A Texas federal jury has awarded a former Southwest flight attendant more than $ 5 million after the airline fired her for her stance on abortion in a lawsuit dating back to 2017.
The reward in combined compensation and penalties comes after the Transportation Workers Union of America (TWU) Local 556 union and Southwest fired Charlene Carter for her religious stance on abortion, which she published on social media.
“Today is a victory for freedom of speech and religious belief. The flight attendants should have a voice and no one should be able to retaliate against a flight attendant for engaging in a protected speech against her union,”[ads1]; Carter told FOX Business in a Friday statement. “I am so humbled and grateful for today’s decision and for everyone who has supported me over the past five years, including the National Right to Work Foundation.”
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Adam Greenfield, a lawyer at the Law Offices of Cloutman and Greenfield, PLLC, representing TWU Local 556, said that “factual evidence” in the case “indicates an outcome different from the recent jury decision, which may have misunderstood the court’s charges.
“We look forward to appeals,” Greenfield said.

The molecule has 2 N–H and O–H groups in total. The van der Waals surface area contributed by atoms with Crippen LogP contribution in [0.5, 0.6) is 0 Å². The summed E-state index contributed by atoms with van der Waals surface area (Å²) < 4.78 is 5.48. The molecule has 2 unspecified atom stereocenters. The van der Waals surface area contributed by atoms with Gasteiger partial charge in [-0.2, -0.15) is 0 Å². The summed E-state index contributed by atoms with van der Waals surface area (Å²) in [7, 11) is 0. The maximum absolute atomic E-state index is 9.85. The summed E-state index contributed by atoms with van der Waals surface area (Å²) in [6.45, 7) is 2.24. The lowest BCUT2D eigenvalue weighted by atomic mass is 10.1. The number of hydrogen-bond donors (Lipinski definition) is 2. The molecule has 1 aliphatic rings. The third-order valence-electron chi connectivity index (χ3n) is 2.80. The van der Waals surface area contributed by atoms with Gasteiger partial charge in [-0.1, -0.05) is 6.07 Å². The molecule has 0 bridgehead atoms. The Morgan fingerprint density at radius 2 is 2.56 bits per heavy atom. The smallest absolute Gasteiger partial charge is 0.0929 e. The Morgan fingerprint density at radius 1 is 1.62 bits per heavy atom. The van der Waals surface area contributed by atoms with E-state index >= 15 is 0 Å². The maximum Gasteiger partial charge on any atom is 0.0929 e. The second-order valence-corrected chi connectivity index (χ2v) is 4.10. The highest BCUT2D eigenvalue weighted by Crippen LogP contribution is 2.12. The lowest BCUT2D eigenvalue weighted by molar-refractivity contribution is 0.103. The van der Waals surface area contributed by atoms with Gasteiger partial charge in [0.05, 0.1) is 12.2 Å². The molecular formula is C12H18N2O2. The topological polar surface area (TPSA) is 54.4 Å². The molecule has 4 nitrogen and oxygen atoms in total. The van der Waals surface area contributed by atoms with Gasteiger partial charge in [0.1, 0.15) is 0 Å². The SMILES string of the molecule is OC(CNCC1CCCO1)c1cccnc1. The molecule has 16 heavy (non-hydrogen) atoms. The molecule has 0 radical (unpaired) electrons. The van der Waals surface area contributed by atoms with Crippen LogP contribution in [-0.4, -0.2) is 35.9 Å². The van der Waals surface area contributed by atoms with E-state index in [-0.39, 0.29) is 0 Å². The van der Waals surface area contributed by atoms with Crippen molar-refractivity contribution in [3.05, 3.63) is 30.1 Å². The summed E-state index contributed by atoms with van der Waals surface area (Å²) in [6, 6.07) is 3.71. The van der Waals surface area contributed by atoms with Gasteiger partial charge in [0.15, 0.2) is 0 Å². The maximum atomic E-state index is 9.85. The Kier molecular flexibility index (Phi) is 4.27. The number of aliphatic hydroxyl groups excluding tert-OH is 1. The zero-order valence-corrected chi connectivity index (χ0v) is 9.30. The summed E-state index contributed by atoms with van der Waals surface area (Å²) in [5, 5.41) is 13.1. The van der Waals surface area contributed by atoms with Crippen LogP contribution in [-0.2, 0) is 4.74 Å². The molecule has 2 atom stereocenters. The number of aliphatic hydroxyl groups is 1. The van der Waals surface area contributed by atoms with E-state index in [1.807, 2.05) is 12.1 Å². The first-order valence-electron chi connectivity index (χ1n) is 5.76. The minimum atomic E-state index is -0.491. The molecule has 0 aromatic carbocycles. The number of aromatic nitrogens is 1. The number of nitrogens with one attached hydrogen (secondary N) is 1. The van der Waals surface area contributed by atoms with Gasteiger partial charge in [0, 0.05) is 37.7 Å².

Southwest and TWU Local 556 did not immediately respond to inquiries from FOX Business on Friday afternoon.
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Carter joined the union in 1996 and resigned in 2013 after realizing that her religious views did not match those of the union, but she was ordered to continue paying union dues as a condition of employment, according to a press release.
In 2017, Carter learned that the association and its president, Audrey Stone, attended the Women’s March in Washington, DC, which received some funding from Planned Parenthood. The flight attendant criticized the union’s attendance on social media.
Carter also sent messages to the union leader expressing intent to support a recall against Stone.
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Southwest executives then informed Carter that she had to attend a meeting regarding her Facebook posts, where the airline presented screenshots of Carter’s social media activity and messages regarding her life-friendly attitude and asked why she posted them.
Company representatives also told Carter that Stone claimed to have been “harassed” by Carter online, and Southwest fired her a week later, according to the lawsuit.
“No American worker should have to fear dismissal, threats or other reprisals just for speaking out against using their own money, allegedly in their name, to advance an agenda they find disgusting,” said Mark Mix, president of National Right two. Work Foundation, which offered pro-bono legal representation to Carter.
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Mix added that “even with this fundamental right” to deviate from union ideas “under the Railway Labor Act successfully defended, however, TWU union officials still enjoy the enormous state privilege of forcing airline workers to financially subsidize their activities as a condition of employment. “
“While we are proud to stand with Ms. Carter and are pleased with the ruling, there should ultimately be no place in U.S. labor law to force workers to fund a private organization that violates their core beliefs,” he continued. .